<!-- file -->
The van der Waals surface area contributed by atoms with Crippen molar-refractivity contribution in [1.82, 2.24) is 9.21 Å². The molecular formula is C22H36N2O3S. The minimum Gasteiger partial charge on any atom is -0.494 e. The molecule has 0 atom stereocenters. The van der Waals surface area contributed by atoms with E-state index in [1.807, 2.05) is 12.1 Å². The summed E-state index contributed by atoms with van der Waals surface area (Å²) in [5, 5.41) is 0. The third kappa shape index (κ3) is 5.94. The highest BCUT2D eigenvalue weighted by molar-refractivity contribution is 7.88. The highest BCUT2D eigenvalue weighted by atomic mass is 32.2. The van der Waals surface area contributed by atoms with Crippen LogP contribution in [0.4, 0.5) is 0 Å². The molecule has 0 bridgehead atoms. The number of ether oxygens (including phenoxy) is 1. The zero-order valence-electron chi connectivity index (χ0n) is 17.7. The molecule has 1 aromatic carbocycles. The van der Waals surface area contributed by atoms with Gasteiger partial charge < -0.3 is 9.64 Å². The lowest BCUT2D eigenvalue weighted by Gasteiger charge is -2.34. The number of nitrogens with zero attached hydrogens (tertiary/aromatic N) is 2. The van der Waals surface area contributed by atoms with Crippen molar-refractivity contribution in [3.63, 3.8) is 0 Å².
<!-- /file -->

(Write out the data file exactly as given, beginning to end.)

The van der Waals surface area contributed by atoms with Crippen molar-refractivity contribution in [1.82, 2.24) is 9.21 Å². The molecular formula is C22H36N2O3S. The minimum Gasteiger partial charge on any atom is -0.494 e. The molecule has 0 atom stereocenters. The van der Waals surface area contributed by atoms with E-state index in [1.807, 2.05) is 12.1 Å². The summed E-state index contributed by atoms with van der Waals surface area (Å²) in [5, 5.41) is 0. The third kappa shape index (κ3) is 5.94. The highest BCUT2D eigenvalue weighted by molar-refractivity contribution is 7.88. The highest BCUT2D eigenvalue weighted by atomic mass is 32.2. The van der Waals surface area contributed by atoms with Crippen LogP contribution in [0.4, 0.5) is 0 Å². The molecule has 0 bridgehead atoms. The number of ether oxygens (including phenoxy) is 1. The zero-order valence-electron chi connectivity index (χ0n) is 17.7. The molecule has 1 aromatic carbocycles. The van der Waals surface area contributed by atoms with Gasteiger partial charge < -0.3 is 9.64 Å². The lowest BCUT2D eigenvalue weighted by Gasteiger charge is -2.34. The number of nitrogens with zero attached hydrogens (tertiary/aromatic N) is 2. The van der Waals surface area contributed by atoms with Crippen molar-refractivity contribution in [3.63, 3.8) is 0 Å².